2010, Asking for favours of a sexual nature, company policy regarding sexual harassment, Consult the HR department, evidence, how to deal with sexual harassment, identifying sexual harassment in the workplace, Inappropriate physical contact, legal action, Maintain concrete records, Pakistan sexual harassment laws, Provocative remarks, Sharing explicit content, take a colleague into confidence, The Protection Against Harassment of Women at Workplace Act, Zeeshan Lakhpaty
In 2010, ‘The Protection Against Harassment of Women at Workplace Act’ was passed by the Senate, enabling an employee to lodge a formal complaint against a harasser and an organisation under Section 509 of the Pakistan Penal Code.
Despite this, sexual harassment in the workplace is, unfortunately, a common occurrence – one that is often avoided and left unaddressed. Most people are unaware of what constitutes ‘sexual harassment’. It is important to know that while physical violation is the highest degree of offence, verbal and written provocation (via digital media/online) is also included.
The first step to dealing with sexual harassment in the workplace is to identify it; harassment includes behaviour such as:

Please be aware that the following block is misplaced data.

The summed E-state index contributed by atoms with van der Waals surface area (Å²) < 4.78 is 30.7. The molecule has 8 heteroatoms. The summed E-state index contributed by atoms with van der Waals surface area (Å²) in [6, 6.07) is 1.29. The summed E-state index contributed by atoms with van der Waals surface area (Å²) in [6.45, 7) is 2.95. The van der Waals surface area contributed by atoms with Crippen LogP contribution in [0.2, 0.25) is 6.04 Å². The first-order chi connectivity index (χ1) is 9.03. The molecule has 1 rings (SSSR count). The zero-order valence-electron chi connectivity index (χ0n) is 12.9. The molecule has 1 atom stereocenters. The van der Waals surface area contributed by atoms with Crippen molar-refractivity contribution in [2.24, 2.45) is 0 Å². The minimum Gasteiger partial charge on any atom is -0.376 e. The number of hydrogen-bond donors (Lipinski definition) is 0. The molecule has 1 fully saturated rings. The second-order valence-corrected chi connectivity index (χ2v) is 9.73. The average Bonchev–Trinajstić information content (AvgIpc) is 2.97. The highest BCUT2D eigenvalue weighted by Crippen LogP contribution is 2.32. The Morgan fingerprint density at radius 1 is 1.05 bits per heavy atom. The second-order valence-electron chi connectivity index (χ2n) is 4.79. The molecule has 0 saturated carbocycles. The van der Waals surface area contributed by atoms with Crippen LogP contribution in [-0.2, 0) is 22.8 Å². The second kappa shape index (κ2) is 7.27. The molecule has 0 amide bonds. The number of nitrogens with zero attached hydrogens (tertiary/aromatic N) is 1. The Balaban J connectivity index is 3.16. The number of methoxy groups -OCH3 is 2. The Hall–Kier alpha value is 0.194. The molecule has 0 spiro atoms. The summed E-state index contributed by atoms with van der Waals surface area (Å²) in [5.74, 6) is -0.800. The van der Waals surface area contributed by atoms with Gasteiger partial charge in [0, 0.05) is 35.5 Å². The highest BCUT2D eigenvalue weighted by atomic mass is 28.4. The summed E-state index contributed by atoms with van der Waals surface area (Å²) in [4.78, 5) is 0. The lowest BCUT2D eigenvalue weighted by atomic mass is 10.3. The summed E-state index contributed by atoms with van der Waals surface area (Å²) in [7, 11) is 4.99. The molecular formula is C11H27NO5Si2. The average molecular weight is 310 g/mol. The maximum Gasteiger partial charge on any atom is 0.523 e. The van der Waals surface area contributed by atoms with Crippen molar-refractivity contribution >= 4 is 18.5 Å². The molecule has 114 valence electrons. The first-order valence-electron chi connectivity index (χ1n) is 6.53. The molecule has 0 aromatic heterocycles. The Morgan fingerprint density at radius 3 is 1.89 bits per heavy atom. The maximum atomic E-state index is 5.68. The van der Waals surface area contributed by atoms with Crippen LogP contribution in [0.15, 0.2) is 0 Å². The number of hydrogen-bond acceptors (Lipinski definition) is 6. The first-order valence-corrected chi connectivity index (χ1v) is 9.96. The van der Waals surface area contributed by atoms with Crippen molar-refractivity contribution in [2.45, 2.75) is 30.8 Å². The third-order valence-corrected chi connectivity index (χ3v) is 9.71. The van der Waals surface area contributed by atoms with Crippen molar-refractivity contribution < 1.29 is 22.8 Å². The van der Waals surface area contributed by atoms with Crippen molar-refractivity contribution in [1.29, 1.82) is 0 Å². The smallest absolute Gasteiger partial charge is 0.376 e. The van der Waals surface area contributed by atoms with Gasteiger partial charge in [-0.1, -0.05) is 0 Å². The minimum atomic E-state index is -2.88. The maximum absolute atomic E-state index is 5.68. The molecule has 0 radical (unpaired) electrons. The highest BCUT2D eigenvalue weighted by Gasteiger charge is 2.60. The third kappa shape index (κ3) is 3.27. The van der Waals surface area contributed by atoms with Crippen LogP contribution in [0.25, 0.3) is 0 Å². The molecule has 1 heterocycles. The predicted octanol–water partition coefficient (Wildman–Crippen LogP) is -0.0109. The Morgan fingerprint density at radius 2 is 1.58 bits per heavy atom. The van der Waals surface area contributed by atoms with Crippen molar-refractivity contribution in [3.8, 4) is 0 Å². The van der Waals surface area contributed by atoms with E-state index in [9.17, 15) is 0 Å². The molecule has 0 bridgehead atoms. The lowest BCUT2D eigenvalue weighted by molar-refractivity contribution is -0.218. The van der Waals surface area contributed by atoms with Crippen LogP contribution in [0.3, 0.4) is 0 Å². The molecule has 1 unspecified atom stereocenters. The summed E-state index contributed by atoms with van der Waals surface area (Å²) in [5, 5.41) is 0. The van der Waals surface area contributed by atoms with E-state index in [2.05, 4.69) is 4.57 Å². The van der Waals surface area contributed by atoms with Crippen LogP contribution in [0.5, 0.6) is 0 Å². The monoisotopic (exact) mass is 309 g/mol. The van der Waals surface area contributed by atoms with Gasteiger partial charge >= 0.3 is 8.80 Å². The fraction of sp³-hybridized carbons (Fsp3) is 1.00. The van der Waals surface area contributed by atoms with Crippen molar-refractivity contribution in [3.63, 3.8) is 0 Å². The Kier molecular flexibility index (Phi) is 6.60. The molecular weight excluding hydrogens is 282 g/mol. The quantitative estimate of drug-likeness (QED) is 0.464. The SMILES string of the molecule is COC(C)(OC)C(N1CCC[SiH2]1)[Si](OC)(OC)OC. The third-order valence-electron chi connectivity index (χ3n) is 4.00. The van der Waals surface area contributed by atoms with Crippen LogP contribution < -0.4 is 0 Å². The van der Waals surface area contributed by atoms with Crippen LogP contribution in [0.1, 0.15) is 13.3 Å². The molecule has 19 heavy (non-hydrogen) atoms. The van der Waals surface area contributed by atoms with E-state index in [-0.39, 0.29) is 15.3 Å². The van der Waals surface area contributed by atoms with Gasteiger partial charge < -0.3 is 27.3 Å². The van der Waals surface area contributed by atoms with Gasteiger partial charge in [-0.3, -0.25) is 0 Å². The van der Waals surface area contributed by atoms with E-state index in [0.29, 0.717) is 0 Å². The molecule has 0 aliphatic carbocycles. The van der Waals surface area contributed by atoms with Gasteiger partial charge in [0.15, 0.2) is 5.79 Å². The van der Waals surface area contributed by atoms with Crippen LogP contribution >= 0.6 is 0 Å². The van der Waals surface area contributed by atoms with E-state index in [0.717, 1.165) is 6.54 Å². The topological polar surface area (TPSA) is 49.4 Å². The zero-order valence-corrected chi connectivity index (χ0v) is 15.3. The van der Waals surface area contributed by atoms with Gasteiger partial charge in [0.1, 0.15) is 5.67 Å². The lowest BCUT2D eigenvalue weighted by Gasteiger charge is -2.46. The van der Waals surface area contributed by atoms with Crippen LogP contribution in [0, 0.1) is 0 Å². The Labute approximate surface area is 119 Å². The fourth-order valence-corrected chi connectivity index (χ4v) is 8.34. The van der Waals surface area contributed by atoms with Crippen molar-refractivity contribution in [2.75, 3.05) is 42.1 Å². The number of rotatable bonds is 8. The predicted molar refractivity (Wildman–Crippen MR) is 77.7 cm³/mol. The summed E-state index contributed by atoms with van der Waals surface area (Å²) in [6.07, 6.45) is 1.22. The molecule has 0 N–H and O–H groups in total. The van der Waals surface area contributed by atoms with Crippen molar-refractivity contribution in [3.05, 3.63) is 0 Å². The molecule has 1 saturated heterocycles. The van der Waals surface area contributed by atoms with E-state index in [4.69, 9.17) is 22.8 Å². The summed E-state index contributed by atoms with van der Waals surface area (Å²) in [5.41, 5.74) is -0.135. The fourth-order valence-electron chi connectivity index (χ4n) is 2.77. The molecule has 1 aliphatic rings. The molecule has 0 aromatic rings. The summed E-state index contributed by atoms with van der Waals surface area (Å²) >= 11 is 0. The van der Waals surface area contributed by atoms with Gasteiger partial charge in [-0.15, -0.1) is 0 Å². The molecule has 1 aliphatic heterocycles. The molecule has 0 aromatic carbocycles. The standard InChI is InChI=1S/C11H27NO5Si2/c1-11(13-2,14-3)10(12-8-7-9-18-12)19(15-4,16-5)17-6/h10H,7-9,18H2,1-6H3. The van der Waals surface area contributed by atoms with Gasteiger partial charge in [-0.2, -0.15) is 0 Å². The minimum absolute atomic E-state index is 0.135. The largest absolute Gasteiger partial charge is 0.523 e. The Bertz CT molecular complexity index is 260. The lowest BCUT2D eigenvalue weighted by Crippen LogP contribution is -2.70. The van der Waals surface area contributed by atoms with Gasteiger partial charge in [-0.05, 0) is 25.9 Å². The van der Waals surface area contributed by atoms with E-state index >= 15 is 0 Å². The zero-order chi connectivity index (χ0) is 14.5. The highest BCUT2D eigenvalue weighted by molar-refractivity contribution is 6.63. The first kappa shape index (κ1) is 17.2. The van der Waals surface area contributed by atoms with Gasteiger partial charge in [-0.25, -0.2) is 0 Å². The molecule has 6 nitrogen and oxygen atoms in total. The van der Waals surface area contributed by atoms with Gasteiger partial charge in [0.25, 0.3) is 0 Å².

- Asking for favours of a sexual nature in return for a promotion or increment.
- Provocative remarks and comments with regard to a person’s appearance.
- Inappropriate physical contact.
- Sharing explicit content via text messages or e-mail.
- Posting inappropriate remarks/comments on a social media platform.
- Watching or staring at someone in a way that makes them uncomfortable.
If you feel that you are being harassed, here are some guidelines you should follow:
- Maintain concrete records. Gather all evidence of harassment incidents against you. Keep a journal and include proof of text messages, e-mails, social media posts and if possible, audio/video recordings and witness statements.
- Take a colleague into confidence and share the details of the incident (this will help you find out if others have been subjected to similar harassment). It is also essential to inform your immediate line manager or supervisor about the incident(s); if your line manager is harassing you, talk to his/her supervisor.
- Consult the HR department about company policy regarding sexual harassment and discrimination and lodge a formal complaint with reference to a violation of the company’s policy. If there is no response, then consider taking legal action.
Remember, every employee has the right to work in a safe and productive environment and sexual harassment needs to be dealt with immediately.
– Zeeshan Lakhpaty
The writer is a professional corporate trainer. firstname.lastname@example.org
First published in the Careers Section of The DAWN National Weekend Advertiser on Sunday, September 15, 2013.